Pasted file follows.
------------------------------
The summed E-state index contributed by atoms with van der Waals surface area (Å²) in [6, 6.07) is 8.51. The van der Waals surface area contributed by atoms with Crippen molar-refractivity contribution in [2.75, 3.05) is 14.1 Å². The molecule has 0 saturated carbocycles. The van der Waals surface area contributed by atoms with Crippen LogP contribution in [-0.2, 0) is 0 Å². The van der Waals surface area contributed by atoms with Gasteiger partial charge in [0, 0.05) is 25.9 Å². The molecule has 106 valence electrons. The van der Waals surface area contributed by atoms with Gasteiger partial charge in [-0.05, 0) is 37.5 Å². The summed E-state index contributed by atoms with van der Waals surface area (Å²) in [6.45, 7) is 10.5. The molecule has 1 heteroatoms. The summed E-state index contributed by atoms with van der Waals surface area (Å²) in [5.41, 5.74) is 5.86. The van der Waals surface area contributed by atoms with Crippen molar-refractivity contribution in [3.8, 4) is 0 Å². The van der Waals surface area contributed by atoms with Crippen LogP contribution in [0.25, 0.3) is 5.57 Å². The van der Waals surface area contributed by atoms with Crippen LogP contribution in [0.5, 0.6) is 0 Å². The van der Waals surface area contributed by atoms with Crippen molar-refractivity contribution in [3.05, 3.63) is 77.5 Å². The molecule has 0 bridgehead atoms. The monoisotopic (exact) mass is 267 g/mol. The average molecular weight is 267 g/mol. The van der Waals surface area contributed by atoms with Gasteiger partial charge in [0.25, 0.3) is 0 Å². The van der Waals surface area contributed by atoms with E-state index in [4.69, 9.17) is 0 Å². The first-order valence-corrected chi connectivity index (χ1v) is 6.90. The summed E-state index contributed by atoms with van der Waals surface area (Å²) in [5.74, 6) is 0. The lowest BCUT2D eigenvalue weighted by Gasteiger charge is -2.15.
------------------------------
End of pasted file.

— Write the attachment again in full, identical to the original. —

The summed E-state index contributed by atoms with van der Waals surface area (Å²) in [6, 6.07) is 8.51. The van der Waals surface area contributed by atoms with Crippen molar-refractivity contribution in [2.75, 3.05) is 14.1 Å². The molecule has 0 saturated carbocycles. The van der Waals surface area contributed by atoms with Crippen LogP contribution in [-0.2, 0) is 0 Å². The van der Waals surface area contributed by atoms with Gasteiger partial charge in [0, 0.05) is 25.9 Å². The molecule has 106 valence electrons. The van der Waals surface area contributed by atoms with Gasteiger partial charge in [-0.05, 0) is 37.5 Å². The summed E-state index contributed by atoms with van der Waals surface area (Å²) in [6.45, 7) is 10.5. The molecule has 1 heteroatoms. The summed E-state index contributed by atoms with van der Waals surface area (Å²) in [5.41, 5.74) is 5.86. The van der Waals surface area contributed by atoms with Crippen molar-refractivity contribution in [3.8, 4) is 0 Å². The van der Waals surface area contributed by atoms with Crippen LogP contribution in [0.25, 0.3) is 5.57 Å². The van der Waals surface area contributed by atoms with Crippen LogP contribution in [0.5, 0.6) is 0 Å². The van der Waals surface area contributed by atoms with Crippen molar-refractivity contribution in [3.05, 3.63) is 77.5 Å². The molecule has 0 bridgehead atoms. The monoisotopic (exact) mass is 267 g/mol. The average molecular weight is 267 g/mol. The van der Waals surface area contributed by atoms with Gasteiger partial charge in [0.25, 0.3) is 0 Å². The van der Waals surface area contributed by atoms with E-state index in [4.69, 9.17) is 0 Å². The first-order valence-corrected chi connectivity index (χ1v) is 6.90. The summed E-state index contributed by atoms with van der Waals surface area (Å²) in [5.74, 6) is 0. The lowest BCUT2D eigenvalue weighted by Gasteiger charge is -2.15.